It’s week 1 of the new academic year all over Australian higher education. Academic casuals are getting back to work, juggling timetables, searching for space in shared offices (if that) and wondering how to meet university-mandated requirements for high quality teaching that are based on the vanishing fiction of an academic career, conducted from an office with a computer and everything.
In The Australian, Kylar Loussikian reported on this under the startling headline “Research’s gain, teaching’s loss as casuals rule at universities“, which is really not the case because no one currently ruling Australia’s higher education system would accept the working conditions of its casual staff.
In February the Australian Higher Education Industrial Association released its commissioned PwC report into the future of the Australian higher education workforce, citing 2010 figures from the Grattan Institute’s 2014 Mapping Australian Higher Education report:
Universities continue to be a significant employer, with 116,000 individuals employed by universities on a full time or fixed-term contract basis, with 2010 figures showing an estimated additional 67,000 individuals employed as casual academics.
As it happens, the Grattan Institute uses Robyn May’s 2011 research based on superannuation data in Australian higher education, because they have the same problem as the rest of us: “official statistics contain only full-time equivalent numbers of casual staff.”
The AHEIA report bases a good deal of its sector insights on interviews and surveys with senior university leaders. 215 filled out its survey, and when asked what changes were likely to be necessary in higher education workforce, just over a quarter rated “greater reliance on a casual workforce” as one of the three most likely—although a valiant 12 hope that the future will see “lesser reliance on a casual workforce”.
What this means is that the majority of those with the most significant access to sector data, budget forecasts and labour market insights, still do not see casualisation as a top three issue either way. More than half think “tech-savvy” academics will fix most problems, and a huge majority (164) rank employee agility “to take on changing job roles” as the most likely shift to come.
Where does this leave the last reliable estimate (again, from 2010) of 67,000 casual academics who file in each year to teach Australia’s undergraduate students?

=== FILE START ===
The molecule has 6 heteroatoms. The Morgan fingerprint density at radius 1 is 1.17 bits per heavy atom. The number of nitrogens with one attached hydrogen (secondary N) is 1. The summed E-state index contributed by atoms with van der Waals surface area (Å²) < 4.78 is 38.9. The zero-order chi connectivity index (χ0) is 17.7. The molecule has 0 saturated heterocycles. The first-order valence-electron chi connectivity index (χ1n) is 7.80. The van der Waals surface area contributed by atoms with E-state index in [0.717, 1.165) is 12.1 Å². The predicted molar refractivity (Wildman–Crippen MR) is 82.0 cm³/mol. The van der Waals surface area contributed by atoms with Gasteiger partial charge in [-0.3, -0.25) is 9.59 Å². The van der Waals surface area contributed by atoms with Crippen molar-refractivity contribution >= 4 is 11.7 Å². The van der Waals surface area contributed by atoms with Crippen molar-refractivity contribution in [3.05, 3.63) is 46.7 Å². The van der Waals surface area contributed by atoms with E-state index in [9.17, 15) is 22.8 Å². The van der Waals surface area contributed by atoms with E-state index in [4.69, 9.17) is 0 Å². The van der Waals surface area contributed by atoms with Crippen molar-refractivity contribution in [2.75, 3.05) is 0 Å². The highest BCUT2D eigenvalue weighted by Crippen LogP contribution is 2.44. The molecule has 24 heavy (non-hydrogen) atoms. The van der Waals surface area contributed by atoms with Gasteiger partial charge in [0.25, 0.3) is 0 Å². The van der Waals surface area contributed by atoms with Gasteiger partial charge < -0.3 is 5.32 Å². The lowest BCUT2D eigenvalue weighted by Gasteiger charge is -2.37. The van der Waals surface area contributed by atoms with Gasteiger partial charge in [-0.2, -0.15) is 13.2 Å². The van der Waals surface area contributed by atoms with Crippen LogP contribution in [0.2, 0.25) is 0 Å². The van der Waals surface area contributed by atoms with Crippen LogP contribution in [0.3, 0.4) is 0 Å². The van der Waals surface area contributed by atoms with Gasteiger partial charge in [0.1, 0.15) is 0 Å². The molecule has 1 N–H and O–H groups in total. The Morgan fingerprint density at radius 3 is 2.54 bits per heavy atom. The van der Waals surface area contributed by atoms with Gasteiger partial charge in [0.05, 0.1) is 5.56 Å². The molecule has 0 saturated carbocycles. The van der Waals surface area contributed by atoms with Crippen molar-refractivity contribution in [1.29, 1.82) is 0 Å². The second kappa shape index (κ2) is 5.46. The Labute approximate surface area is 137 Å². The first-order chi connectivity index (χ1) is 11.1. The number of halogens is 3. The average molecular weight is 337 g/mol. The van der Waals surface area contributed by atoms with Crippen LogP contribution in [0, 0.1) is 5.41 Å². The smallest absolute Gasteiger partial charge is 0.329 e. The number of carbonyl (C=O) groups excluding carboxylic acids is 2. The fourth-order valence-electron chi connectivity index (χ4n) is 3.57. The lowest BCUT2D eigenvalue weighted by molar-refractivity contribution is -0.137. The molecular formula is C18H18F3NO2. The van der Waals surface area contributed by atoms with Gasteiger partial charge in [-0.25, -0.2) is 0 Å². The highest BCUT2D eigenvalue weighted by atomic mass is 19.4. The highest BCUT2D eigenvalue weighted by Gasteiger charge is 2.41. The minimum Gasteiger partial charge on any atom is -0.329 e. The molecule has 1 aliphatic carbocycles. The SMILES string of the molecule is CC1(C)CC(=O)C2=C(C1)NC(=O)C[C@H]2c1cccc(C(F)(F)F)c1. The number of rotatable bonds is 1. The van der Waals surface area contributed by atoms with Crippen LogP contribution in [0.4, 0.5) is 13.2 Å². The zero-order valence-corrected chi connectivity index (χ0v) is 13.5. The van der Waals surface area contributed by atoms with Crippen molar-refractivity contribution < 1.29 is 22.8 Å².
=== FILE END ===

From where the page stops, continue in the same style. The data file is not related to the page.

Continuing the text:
The AHEIA report has a number of recommendations:
- greater use of casual adjunct roles to strengthen the bridge between university and industry (p34)
- “career coherence” for casuals who “oscillate between industry and higher education” (p35)
- performance management and reward extending to casuals “to ensure the quality of the student experience is upheld” (p35)
- better tolerance for contract diversity, which turns out to mean that there could be some transition to long-term employment for “high potential casuals” (p37) or, on the other hand, more casualisation overall (p35)
None of these are unexpected. They frame the employers’ dilemma in relation to casualisation: that student experience and thus market reputation now depends heavily on the continued goodwill of a workforce that has taken on the highest level of education debt, to whom universities have shown the least loyalty in return.
Nonetheless Andrew Vann, AHEIA president, launched the report in The Australian with an upbeat message:
We have an exciting opportunity to shape different ideas of a higher education sector and a higher education workforce, where academics can specialise and are rewarded for strengths in academic management, teaching, industry engagement and research; where there is flexibility for people to move between industry and academic careers, or to blend them both; where casual staff are not treated as a means to balance the budget but recognised as a core part of the academic community.
It’s good to see this high level admission that casuals are used to balance budgets. But on the evidence of the report itself, and especially the responses to its survey questions, there is still a very wide gap between the normative assumptions of a workforce of staff pursuing academic careers—who just need to be more tech-savvy, more agile, or both—and the 67,000+ casuals without whose existing and very well-honed levels of agility and tech-savvy (not to mention BYO tech), the sector could not function at all.